In detail, Knobelsdorf evaluated the motives of successful CS university students and explored reasons for dropping out. Her analyses show that the most mentioned astronomy gcse coursework b11 for problems in CS studies is too challenging requirements followed by too low mathematical prior knowledge, lack of time and poor motivation [16].

To avoid students from enrolling into a CS university program with wrong expectations we also inform about the contents and requirement of CS study programs. This cannot be achieved only in InfoSphere workshops. We rather educate future CS teachers as multipliers, who observe the misconceptions concerning CS during workshops and while preparing InfoSphere learning media.

For the other mentioned problems we also utilize InfoSphere for freshman before they start their study program in prep courses. Also in the first two terms we offer InfoSphere workshops for students who astronomy gcse coursework b11 difficulties in their normal courses. These workshops provide them with an alternative access to the current topics and give them a second chance catch up and pass the exam.

These uses are not further described in the following of this paper; see [2] and [14] for more details. The collection of workshop topics is based on fundamental ideas of CS as described by Schwill [22]. In addition, we took German CS school curricula as well as educational standards [10] into account and link our workshops to regular school lessons [6].

Furthermore, InfoSphere is targeted at a variety of target groups: The following subsection describes the advantages for all target groups in more detail. They can gain an insight into the world of informatics without feeling school pressure. So the participants performance does not influence their school grades. Besides the possibility to voice of nigeria essay competition 2016 27 28 InfoSphere with their whole class as part of their school activity, school students can take part in additional workshops on their own.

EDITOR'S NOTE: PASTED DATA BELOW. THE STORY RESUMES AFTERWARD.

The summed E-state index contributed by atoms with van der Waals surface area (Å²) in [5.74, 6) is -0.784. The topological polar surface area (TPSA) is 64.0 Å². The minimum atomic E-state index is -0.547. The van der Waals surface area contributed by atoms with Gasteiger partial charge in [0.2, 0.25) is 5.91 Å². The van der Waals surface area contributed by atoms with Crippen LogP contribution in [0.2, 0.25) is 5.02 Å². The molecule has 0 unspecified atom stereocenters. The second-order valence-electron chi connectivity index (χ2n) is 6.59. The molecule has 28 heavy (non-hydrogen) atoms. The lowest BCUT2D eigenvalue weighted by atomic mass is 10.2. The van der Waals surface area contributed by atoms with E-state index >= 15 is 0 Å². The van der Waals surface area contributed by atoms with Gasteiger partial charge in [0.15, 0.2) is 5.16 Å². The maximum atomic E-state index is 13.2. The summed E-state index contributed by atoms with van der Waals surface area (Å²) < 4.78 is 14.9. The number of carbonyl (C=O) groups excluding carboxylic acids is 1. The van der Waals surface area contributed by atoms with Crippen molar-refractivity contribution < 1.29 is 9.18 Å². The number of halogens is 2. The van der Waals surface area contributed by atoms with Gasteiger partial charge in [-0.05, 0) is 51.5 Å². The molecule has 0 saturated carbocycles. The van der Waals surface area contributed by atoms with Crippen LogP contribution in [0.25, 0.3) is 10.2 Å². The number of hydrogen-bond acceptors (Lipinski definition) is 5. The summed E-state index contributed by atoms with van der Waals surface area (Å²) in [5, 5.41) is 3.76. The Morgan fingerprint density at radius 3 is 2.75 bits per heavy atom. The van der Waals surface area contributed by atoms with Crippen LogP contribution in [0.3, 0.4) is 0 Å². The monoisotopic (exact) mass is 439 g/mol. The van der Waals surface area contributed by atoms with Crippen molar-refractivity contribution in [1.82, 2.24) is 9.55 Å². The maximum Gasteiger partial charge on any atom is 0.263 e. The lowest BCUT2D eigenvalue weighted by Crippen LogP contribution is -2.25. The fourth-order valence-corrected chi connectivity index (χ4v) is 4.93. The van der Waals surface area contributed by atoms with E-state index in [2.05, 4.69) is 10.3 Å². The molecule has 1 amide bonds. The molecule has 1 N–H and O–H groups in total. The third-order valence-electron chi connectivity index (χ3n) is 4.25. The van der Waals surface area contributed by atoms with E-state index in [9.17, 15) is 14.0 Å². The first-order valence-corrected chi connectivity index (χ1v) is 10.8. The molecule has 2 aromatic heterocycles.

For this purpose we frequently offer special workshops which allow an individual registration. thesis i plural we can astronomy gcse coursework b11 reach all students of a class and try to raise an interest in CS topics and then continue to support especially interested kids.

InfoSphere is integrated into our educational concept for CS teacher training, which makes up our second target group. Teacher students register for three consecutive courses in CS didactics over three semesters. After learning the basics of CS didactics during the first course, they create an InfoSphere workshop in groups of two to three students during the second course.

By designing and preparing the learning materials and then moderating InfoSphere workshops with school students they gain practical experience about the didactical reduction of CS topics, didactical design, utilizing different innovative learning methodologies, and acting in front of a group of school students.

To merge the specialized astronomy gcse coursework b11 of CS at university on the one hand and the school students prior how to write research proposal apa and skills on the other hand is a challenging task when designing a workshop.

Especially the different challenges for different age groups are addressed during the second semester course. The third course in CS astronomy gcse coursework b11 is used to reflect the previous experiences under consideration of various pedagogical approaches which can be used to teach CS in school and in the InfoSphere. In addition to students from school and university, professional CS teachers are our third target group.